A government attorney said black farmers filed in court between 2006 and 2016 that they were affected by 13% of USDA foreclosures despite receiving less than 3% of direct loans. Rice field.
Hidden in the vast plains of Kansas is a remnant of the once bustling black settlement of Nicodemus. Just a few kilometers from the city there are 200 hectares of land on which the grandparents of Theodore Bernard Bates once built their houses.
A black farmer and his father bought a single family home in 1970 when they received a loan from a manufacturing credit union in Stockton, Kansas.
Bates, one of the former plaintiffs in the Pigford case, said the USDA farm credit agency even refused to apply for it. From the settlement he got “not a cent,” as he says.
In 2012, three years before the death of the former President of Production Credit Union, he swore in an oath that he had plans to “remove Bates from farming”. Elvin D. Keiswetter said the lender’s board of directors decided to “foreclose even if money was lost” instead of taking Bates’ money, whether or not it was paid for in a notebook.
After taking everything, Bates said the family had to go to food stamps to survive.
The USDA was not responsible for all of the black farmers’ misfortunes. Other structural obstacles were also victims. One of these is family land, known as “property of the heirs,” which is given to several relatives who have survived without a will.
Result: Lack of access to money as lenders are generally reluctant to extend loans without express ownership of the land. Congress was approved in the wording of the 2018 Farm Bill to facilitate lending to these farmers. But it wasn’t until this year that the USDA actually funded a $ 67 million heir remittance program to resolve land tenure and inheritance problems.
USDA spokeswoman Kate Waters said the agency was working to eradicate systematic racism and remove barriers to access to services. She says the department plans to set up a warehouse committee later this year to identify and fix the problem.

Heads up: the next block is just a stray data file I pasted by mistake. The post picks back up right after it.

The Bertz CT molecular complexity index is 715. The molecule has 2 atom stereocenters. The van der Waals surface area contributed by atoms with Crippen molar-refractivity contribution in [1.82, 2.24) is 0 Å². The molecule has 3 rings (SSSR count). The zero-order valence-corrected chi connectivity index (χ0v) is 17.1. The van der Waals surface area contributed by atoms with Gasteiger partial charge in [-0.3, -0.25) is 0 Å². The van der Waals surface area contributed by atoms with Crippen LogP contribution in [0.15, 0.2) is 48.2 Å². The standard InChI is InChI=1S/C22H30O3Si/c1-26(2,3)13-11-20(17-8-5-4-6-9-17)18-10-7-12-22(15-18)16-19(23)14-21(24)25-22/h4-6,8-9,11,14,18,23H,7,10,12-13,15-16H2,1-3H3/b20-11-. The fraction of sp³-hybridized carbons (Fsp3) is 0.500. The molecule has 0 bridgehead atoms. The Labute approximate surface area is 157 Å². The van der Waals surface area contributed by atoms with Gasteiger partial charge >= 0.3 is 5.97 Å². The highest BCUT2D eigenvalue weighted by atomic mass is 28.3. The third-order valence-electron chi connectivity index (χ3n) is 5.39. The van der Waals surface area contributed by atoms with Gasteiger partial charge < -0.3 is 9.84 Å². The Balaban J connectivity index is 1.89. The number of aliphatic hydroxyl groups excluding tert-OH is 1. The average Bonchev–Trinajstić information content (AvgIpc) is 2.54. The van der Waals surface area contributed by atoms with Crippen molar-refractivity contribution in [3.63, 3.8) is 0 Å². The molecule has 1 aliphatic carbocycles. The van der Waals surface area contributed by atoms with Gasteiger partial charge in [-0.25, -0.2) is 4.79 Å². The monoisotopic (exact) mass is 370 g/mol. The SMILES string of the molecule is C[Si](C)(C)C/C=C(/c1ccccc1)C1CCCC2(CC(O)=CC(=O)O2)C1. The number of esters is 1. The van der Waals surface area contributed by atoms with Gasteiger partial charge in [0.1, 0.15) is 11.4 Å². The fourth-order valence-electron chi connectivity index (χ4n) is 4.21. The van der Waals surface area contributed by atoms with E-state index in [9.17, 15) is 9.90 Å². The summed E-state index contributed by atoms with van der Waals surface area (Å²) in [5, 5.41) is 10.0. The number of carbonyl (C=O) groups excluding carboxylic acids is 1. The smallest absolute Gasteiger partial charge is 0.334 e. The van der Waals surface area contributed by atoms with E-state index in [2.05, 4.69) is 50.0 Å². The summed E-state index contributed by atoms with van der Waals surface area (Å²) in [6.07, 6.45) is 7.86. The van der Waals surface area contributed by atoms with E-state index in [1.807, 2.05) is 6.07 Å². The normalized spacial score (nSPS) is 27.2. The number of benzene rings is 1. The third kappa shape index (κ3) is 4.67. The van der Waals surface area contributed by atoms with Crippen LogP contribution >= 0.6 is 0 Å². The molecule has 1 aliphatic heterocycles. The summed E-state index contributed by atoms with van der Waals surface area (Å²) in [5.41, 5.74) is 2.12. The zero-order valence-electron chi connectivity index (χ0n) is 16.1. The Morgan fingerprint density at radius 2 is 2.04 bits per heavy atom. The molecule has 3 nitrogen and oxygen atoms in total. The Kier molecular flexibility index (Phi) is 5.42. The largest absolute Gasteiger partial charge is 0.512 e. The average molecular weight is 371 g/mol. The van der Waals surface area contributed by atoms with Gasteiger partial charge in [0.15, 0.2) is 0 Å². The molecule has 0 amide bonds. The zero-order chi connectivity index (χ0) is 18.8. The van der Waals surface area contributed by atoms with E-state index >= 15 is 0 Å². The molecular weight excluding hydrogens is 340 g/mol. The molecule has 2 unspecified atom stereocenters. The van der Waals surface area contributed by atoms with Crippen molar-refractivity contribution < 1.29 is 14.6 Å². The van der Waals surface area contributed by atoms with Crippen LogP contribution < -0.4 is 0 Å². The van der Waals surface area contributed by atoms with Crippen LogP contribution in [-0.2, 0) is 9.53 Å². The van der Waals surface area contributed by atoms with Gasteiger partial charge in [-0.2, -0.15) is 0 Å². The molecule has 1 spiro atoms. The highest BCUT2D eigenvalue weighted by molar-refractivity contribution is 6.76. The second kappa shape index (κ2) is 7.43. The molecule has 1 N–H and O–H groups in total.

Meanwhile, in March, Congress approved $ 4 billion debt relief for 16,000 farmers of color under a $ 1.9 trillion COVID-19 stimulus package.
White farmers have filed lawsuits in Florida, Wisconsin, Tennessee, Texas, Wyoming, Illinois, and Minnesota. The program was canceled in June due to a restraining order.
Sid Miller of the Texas Agricultural Commission, who sued as a farmer on a personal basis, argues that debt relief is unconstitutional because it excludes white farmers on the basis of race and ethnicity.
“That’s completely wrong,” said Miller.
However, the minority of farmers still suffers from disproportionality. According to court documents, as of May 31, 11% of white farmers were in arrears with government farm loans, compared with 37.9% of black borrowers, 14.6% of Asian borrowers, and India in the United States. Borrowers were 17.4% and Hispanic borrowers were 68%.
For Abraham Carpenter, a 59-year-old black farmer whose family grows fruits and vegetables near Grady, Arkansas, the injunction states that he will have to wait for a loan of about $ 200,000 and await help. Means
“I’ve had really tough times, but thanks to God’s blessings, mercy, and grace, I’ve always survived …” says Carpenter. “So I’m not saying I’m getting angry. I will do my best and pray a little more. “
Hegemann reported from Belle Plaine, Kansas.